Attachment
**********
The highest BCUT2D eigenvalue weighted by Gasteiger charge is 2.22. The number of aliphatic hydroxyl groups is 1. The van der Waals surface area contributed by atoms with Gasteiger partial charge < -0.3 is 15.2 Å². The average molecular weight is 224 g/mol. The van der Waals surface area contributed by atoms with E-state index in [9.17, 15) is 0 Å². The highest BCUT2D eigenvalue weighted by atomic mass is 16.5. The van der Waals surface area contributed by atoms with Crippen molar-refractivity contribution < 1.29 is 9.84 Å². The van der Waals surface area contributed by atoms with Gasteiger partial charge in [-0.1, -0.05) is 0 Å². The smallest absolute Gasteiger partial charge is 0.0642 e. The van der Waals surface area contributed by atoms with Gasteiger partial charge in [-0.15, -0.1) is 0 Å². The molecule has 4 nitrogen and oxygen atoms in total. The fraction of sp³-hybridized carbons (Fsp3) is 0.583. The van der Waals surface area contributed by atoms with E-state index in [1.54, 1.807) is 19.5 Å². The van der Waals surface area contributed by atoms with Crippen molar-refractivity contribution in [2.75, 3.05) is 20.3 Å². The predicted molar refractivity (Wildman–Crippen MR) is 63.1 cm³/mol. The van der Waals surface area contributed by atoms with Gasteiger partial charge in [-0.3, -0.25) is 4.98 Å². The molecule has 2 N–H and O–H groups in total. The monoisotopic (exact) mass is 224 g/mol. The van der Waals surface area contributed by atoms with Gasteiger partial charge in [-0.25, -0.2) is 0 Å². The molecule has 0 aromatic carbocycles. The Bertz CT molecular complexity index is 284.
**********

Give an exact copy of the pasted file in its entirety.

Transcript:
The highest BCUT2D eigenvalue weighted by Gasteiger charge is 2.22. The number of aliphatic hydroxyl groups is 1. The van der Waals surface area contributed by atoms with Gasteiger partial charge < -0.3 is 15.2 Å². The average molecular weight is 224 g/mol. The van der Waals surface area contributed by atoms with E-state index in [9.17, 15) is 0 Å². The highest BCUT2D eigenvalue weighted by atomic mass is 16.5. The van der Waals surface area contributed by atoms with Crippen molar-refractivity contribution < 1.29 is 9.84 Å². The van der Waals surface area contributed by atoms with Gasteiger partial charge in [-0.1, -0.05) is 0 Å². The smallest absolute Gasteiger partial charge is 0.0642 e. The van der Waals surface area contributed by atoms with Gasteiger partial charge in [-0.15, -0.1) is 0 Å². The molecule has 4 nitrogen and oxygen atoms in total. The fraction of sp³-hybridized carbons (Fsp3) is 0.583. The van der Waals surface area contributed by atoms with E-state index in [1.54, 1.807) is 19.5 Å². The van der Waals surface area contributed by atoms with Crippen molar-refractivity contribution in [2.75, 3.05) is 20.3 Å². The predicted molar refractivity (Wildman–Crippen MR) is 63.1 cm³/mol. The van der Waals surface area contributed by atoms with Gasteiger partial charge in [-0.3, -0.25) is 4.98 Å². The molecule has 2 N–H and O–H groups in total. The monoisotopic (exact) mass is 224 g/mol. The van der Waals surface area contributed by atoms with Gasteiger partial charge in [-0.25, -0.2) is 0 Å². The molecule has 0 aromatic carbocycles. The Bertz CT molecular complexity index is 284.